John Tusa Methuen, 168pp, £12.99
In 1948, T S Eliot wrote: "I see no reason why the decay of culture should not proceed much further and why we may not even anticipate a period of some duration of which it is possible to say that it will have no culture."
John Tusa, in the opening chapter of Art Matters, offers a robust drum roll of the arts institutions that have sprung into life since Eliot's barren prophesy. The Royal Opera and ENO, opera companies in Wales, Scotland, Northern Ireland and the north of England, the Royal Court, RSC and the Royal National Theatre, the Symphony Hall in Birmingham, the Orchestra Hall in Glasgow, the Grand Opera House in Belfast, the Burrell, the Sainsbury Wing, the Tates in Liverpool and St Ives. He could go on - and does, even if he is sniffy about the more recent popular arts and indeed about much that is not fostered inside institutions. By the end of his drum roll - in his own terms - he has refuted T S Eliot.
And then? Well, blow me down if he does not attempt to exceed even Eliot in his own dreary cultural forecasts. "I have a dream, or is it a nightmare?" he asks, apocalyptically. "Of a world without arts and therefore without arts centres. It will come true in the next century. Probably within a few years of it starting." This is sad, inadequate and limited. Sad because Tusa is committed to the arts, even if he does proclaim their value in hugely inflated terms: "The arts matter because they are non-material"; "They make order out of disorder"; "They encourage the imagination".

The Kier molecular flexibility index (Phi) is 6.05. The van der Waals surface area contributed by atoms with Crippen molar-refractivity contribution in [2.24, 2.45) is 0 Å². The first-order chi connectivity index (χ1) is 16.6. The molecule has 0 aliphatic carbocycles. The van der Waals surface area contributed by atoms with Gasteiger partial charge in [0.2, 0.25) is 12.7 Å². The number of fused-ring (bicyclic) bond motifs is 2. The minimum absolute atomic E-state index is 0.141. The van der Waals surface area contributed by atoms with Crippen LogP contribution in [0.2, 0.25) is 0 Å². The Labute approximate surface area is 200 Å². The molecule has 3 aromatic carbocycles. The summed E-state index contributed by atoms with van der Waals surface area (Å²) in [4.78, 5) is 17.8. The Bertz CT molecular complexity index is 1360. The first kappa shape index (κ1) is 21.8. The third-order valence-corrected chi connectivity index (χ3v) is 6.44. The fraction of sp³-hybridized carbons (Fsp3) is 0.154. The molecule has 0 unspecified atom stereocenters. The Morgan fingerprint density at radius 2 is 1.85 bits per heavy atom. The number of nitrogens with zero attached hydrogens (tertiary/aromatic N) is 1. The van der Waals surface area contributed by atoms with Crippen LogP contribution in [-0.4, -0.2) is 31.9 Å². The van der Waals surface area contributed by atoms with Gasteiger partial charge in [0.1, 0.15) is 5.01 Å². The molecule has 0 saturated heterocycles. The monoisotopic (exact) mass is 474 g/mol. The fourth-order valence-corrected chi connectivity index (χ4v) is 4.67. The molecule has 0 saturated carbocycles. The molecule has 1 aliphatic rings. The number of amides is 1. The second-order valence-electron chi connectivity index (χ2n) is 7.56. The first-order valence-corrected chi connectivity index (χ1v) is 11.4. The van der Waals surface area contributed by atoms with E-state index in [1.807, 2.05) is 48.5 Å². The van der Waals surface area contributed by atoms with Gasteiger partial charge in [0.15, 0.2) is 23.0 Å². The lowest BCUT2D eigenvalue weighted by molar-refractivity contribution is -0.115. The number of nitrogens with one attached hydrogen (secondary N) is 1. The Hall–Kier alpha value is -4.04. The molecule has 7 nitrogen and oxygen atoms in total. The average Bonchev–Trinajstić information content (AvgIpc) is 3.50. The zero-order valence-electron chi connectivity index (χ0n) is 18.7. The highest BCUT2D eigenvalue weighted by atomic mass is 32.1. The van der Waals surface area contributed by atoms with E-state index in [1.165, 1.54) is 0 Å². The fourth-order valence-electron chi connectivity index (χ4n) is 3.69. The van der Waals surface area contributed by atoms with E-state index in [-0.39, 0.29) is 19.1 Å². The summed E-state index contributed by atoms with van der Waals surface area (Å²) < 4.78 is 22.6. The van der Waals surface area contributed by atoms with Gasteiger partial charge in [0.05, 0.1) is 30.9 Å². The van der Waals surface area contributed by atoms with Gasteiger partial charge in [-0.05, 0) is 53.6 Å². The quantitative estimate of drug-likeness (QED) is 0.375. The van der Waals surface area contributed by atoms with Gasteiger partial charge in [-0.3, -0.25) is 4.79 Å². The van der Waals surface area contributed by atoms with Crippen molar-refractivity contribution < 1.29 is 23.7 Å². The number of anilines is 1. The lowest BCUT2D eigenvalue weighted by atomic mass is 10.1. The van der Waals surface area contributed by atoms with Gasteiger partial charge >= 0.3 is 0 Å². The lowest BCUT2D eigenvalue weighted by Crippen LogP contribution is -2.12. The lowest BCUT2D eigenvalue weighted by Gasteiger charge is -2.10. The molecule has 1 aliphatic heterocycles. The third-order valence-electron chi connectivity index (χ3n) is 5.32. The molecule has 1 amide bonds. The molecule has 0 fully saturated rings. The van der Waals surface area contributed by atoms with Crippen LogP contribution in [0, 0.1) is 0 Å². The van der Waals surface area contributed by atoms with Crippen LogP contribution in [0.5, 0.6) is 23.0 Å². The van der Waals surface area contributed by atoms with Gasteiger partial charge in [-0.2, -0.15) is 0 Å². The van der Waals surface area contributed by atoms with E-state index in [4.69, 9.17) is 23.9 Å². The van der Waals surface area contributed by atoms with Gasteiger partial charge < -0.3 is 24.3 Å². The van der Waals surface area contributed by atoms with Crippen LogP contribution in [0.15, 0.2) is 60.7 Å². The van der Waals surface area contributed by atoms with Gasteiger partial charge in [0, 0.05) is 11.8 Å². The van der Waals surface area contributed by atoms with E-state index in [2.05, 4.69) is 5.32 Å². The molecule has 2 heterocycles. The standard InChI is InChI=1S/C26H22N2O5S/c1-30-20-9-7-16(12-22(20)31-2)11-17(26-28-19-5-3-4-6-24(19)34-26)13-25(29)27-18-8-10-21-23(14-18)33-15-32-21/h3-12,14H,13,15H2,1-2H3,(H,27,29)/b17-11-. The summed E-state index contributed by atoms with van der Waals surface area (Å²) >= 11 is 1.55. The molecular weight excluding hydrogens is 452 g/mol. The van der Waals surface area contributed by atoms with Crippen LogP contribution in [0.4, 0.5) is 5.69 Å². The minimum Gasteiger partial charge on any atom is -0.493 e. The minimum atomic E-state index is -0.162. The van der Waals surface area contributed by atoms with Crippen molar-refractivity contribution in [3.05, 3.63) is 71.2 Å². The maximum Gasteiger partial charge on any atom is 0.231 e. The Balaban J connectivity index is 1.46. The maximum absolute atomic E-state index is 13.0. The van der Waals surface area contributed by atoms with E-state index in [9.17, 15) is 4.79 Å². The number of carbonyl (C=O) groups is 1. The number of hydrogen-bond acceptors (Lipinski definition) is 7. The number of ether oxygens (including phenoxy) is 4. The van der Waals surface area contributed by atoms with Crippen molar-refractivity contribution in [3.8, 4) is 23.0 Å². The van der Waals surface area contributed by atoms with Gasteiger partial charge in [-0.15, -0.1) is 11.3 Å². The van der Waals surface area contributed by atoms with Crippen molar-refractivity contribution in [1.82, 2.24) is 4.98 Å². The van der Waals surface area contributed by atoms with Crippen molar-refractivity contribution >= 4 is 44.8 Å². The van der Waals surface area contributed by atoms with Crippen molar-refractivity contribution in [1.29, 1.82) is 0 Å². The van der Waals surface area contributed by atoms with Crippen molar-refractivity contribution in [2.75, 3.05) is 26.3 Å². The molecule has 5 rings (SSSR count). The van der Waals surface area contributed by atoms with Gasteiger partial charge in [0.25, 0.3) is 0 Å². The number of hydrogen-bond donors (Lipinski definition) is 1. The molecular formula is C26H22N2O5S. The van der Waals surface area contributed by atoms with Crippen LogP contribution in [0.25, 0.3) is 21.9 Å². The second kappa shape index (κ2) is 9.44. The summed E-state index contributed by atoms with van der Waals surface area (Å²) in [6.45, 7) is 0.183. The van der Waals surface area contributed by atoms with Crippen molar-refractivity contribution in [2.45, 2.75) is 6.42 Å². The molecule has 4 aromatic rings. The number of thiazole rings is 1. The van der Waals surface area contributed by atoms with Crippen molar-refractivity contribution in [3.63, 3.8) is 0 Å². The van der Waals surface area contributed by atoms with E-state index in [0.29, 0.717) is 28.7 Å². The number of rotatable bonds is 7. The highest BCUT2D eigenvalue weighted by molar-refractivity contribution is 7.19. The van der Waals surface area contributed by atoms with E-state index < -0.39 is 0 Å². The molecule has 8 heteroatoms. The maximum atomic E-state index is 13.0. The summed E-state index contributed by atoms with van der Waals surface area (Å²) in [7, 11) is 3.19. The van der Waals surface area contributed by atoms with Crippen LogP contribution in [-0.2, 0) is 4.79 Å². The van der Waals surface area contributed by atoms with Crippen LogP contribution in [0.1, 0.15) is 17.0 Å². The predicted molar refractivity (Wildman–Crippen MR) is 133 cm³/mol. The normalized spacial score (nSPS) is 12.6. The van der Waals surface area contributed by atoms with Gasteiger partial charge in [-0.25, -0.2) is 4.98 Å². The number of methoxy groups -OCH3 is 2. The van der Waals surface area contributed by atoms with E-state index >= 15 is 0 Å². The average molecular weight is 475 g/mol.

But phrases such as these could apply equally well to scholarship, science, sport and gardening. It does the arts no favours to be given such generalised steroids. All the evidence shows that, under this government at least, the art centres so dear to Tusa are in better hands than ever before. For the first time, a government has committed itself to a long-term BBC licence fee, while establishing a committee specifically charged to increase BBC funding. I hope and forecast that this will happen. Central government funding for the arts is at its all-time highest level - £125 million extra a year for three years has already been guaranteed to the Arts Council of England. There is more money for music in schools, for libraries, and the total grant aid and National Lottery money for the regions has increased by 44 per cent this year. Sadler's Wells is rebuilt and the Tate on Bankside approaches its spectacular opening. The National Glass Centre in Middlesbrough, the Cambridge Arts Theatre, Tara Arts, the LSO - all these and many more have benefited from current policies; and there is not the slightest indication that this will stop or, to fulfil the melodramatic Tusa nightmare, spin into reverse.
Chris Smith, already the longest serving arts minister for many years, has achieved, in his steady and scrupulous way, the kind of results that are spreading benefits widely and will continue to do so. So why are those who are doing well out of Labour so pusillanimous about speaking out? Are they too cosy in the shell of the protected rebel?